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Health equity expert visits Kalamazoo

Sept. 28, 2006

KALAMAZOO--A nationally known expert on cancer and disparities in health care will visit Kalamazoo Thursday and Friday, Oct. 5-6, as part of a community partnership to bring his message to the general public and to students and educators in the local K-12 and university communities.

"Meeting the Health Care Crisis: Recruitment, Retention, Research and Resistance" will be the topic of the keynote address presented by Dr. Lovell A. Jones of the University of Texas' Anderson Cancer Center. The free public event is set for 6:30 p.m. Thursday, Oct. 5, in Room 4010 of Western Michigan University's College of Health and Human Services building on Oakland Drive.

Jones' visit is made possible by WMU's Visiting Scholars and Artists Program and the College of Health and Human Services with support from the Kellogg Co. of Battle Creek, through Kellogg's Corporate Citizenship Fund, and the Kalamazoo Public Schools in celebration of the Kalamazoo Promise. Additional support for the visit is being provided by WMU's Division of Multicultural Affairs.

A veteran researcher and director of the Center for Research on Minority Cancer, Jones is currently running a large-scale study funded by the American Cancer Society, which is examining lifestyles and breast cancer among African-American women. The purpose of the study is to determine the roles genetics, lifestyle and habits, cultural bias, and access to medical care play in the outcome of the cancer that strikes them. The cancer death rate for African Americans is 33 percent higher than for whites.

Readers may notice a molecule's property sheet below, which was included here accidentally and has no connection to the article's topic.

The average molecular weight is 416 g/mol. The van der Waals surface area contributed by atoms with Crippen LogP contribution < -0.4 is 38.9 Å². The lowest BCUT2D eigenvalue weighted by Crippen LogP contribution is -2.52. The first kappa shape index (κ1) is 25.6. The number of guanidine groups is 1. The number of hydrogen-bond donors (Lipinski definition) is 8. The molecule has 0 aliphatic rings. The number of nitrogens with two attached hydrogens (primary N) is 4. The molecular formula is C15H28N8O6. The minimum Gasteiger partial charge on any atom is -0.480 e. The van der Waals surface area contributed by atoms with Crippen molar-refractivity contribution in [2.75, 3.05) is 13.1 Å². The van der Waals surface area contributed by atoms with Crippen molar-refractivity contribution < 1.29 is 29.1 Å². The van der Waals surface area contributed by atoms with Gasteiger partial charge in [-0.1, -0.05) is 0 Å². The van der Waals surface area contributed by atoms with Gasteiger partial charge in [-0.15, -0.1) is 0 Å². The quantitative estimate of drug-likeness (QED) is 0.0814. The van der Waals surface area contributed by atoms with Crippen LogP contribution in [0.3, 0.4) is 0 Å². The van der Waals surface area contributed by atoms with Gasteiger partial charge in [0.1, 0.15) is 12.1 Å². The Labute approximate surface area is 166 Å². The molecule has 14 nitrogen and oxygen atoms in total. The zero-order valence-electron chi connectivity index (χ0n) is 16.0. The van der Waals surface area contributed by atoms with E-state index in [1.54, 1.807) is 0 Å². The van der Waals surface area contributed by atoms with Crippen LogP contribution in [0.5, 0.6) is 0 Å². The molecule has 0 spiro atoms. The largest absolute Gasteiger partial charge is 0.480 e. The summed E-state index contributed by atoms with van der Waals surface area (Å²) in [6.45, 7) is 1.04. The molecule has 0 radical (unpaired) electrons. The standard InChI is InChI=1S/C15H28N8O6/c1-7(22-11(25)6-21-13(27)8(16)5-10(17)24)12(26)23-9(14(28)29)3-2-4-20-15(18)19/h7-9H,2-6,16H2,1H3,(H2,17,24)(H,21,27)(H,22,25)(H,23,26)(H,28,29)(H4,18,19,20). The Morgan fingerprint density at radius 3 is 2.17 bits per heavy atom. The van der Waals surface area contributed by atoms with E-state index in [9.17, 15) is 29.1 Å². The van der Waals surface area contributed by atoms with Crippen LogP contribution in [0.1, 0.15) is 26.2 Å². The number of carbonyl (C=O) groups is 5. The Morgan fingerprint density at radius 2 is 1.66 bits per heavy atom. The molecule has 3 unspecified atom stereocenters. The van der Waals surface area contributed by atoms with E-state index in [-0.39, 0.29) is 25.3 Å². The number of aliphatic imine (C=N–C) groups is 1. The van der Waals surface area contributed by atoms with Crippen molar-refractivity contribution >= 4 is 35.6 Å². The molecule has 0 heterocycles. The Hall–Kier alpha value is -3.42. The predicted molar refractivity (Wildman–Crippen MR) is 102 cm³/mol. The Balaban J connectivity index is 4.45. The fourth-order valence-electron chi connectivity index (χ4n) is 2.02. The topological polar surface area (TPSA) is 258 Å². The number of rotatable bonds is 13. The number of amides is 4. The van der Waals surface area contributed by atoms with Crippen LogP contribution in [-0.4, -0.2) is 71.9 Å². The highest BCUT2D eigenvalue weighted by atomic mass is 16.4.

Jones has conducted extensive research in the area of minorities and cancer and is the founding chair of the Biennial Symposium Series on Minorities, the Medically Underserved and Cancer. He also is the founding co-chair of the Intercultural Cancer Council, which is the nation's largest multicultural health policy group with a focus in this area.

Jones earned his doctoral degree from the University of California-Berkeley in 1977. He joined the Department of Gynecologic Oncology at UT's Anderson Cancer Center the same year and is now a professor in that department as well as in the Department of Biochemistry and Molecular Biology.

While in Kalamazoo, Jones will meet with students from KPS and the Kalamazoo Area Math and Science Center in a special Thursday morning presentation, also held in Room 4010 of the College of Health and Human Services Building. That event, which is set for 10:30 a.m., will focus on health care careers.

Also during his visit, Jones will meet with WMU minority students in the life sciences and with department chairs and others involved in the College of Health and Human Services' diversity initiatives. He is expected to talk about best practices in recruiting and retaining minority students and suggest ways WMU can tailor those practices for use on its campus.

In speaking engagements around the nation, Jones has stressed the need for researchers and medical units to extend medical research to diverse populations, but also to build diverse staffs across their organizations.

"Most clinical studies hire a recruiter to recruit patients for that particular population, but the rest of their staff hasn't changed," Jones said recently in an American Cancer Society interview. "So the community sees an African American, Hispanic American or Asian American out there recruiting, then they go into the clinic and wonder, 'What happened?' It's like putting a band-aid over a heart attack, hoping it will have an impact."

Bonnie Rencher, a clinical faculty member in WMU's Bronson School of Nursing is coordinating Jones' visit to Kalamazoo. She met Jones two years ago at a conference and realized his was a message that was important not just for WMU but also for the entire community--particularly as opportunities for local students have dramatically increased because of the Kalamazoo Promise.

Dr. Brenda Earhart, director of KAMSC, agrees and says she sees the Jones speech as a natural fit for the community. Her organization has designated the Jones lecture as the first in a series of lectures this year to celebrate KAMSC's 20th anniversary.

"We are delighted to partner with WMU and KPS to make Dr. Jones available to our students and community. It is a wonderful opportunity as we look for solutions to the many problems we encounter in Kalamazoo and beyond," Earhart says.

For more information about Jones' visit, contact Bonnie Rencher at (269) 387-8178.

Media contact: Cheryl Roland, (269) 387-8400, cheryl.roland@wmich.edu

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